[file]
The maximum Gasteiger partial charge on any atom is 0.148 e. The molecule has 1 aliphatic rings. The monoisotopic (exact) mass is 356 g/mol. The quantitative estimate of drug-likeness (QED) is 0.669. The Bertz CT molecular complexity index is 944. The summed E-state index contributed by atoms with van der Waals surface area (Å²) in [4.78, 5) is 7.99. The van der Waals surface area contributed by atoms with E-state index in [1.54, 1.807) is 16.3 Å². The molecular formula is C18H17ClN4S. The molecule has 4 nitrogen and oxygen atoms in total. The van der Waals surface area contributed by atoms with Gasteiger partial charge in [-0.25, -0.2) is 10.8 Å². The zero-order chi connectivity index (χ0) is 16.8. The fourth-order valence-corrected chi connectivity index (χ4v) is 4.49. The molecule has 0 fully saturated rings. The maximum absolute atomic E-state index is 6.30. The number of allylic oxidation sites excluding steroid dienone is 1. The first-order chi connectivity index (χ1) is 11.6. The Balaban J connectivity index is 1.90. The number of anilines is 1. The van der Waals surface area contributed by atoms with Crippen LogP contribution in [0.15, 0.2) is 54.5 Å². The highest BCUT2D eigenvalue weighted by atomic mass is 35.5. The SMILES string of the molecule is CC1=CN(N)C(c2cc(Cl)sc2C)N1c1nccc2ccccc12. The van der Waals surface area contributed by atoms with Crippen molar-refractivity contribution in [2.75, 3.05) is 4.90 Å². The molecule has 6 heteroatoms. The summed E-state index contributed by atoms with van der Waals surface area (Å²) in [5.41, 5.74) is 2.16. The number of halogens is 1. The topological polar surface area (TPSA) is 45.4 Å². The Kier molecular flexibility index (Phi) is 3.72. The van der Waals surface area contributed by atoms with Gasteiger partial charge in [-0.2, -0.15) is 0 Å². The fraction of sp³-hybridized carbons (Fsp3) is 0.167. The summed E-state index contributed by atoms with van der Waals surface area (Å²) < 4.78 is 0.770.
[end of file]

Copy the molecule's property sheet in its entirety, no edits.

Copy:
The maximum Gasteiger partial charge on any atom is 0.148 e. The molecule has 1 aliphatic rings. The monoisotopic (exact) mass is 356 g/mol. The quantitative estimate of drug-likeness (QED) is 0.669. The Bertz CT molecular complexity index is 944. The summed E-state index contributed by atoms with van der Waals surface area (Å²) in [4.78, 5) is 7.99. The van der Waals surface area contributed by atoms with E-state index in [1.54, 1.807) is 16.3 Å². The molecular formula is C18H17ClN4S. The molecule has 4 nitrogen and oxygen atoms in total. The van der Waals surface area contributed by atoms with Gasteiger partial charge in [-0.25, -0.2) is 10.8 Å². The zero-order chi connectivity index (χ0) is 16.8. The fourth-order valence-corrected chi connectivity index (χ4v) is 4.49. The molecule has 0 fully saturated rings. The maximum absolute atomic E-state index is 6.30. The number of allylic oxidation sites excluding steroid dienone is 1. The first-order chi connectivity index (χ1) is 11.6. The Balaban J connectivity index is 1.90. The number of anilines is 1. The van der Waals surface area contributed by atoms with Crippen LogP contribution in [0.15, 0.2) is 54.5 Å². The highest BCUT2D eigenvalue weighted by atomic mass is 35.5. The SMILES string of the molecule is CC1=CN(N)C(c2cc(Cl)sc2C)N1c1nccc2ccccc12. The van der Waals surface area contributed by atoms with Crippen molar-refractivity contribution in [2.75, 3.05) is 4.90 Å². The molecule has 6 heteroatoms. The summed E-state index contributed by atoms with van der Waals surface area (Å²) in [5.41, 5.74) is 2.16. The number of halogens is 1. The topological polar surface area (TPSA) is 45.4 Å². The Kier molecular flexibility index (Phi) is 3.72. The van der Waals surface area contributed by atoms with Gasteiger partial charge in [-0.2, -0.15) is 0 Å². The fraction of sp³-hybridized carbons (Fsp3) is 0.167. The summed E-state index contributed by atoms with van der Waals surface area (Å²) < 4.78 is 0.770.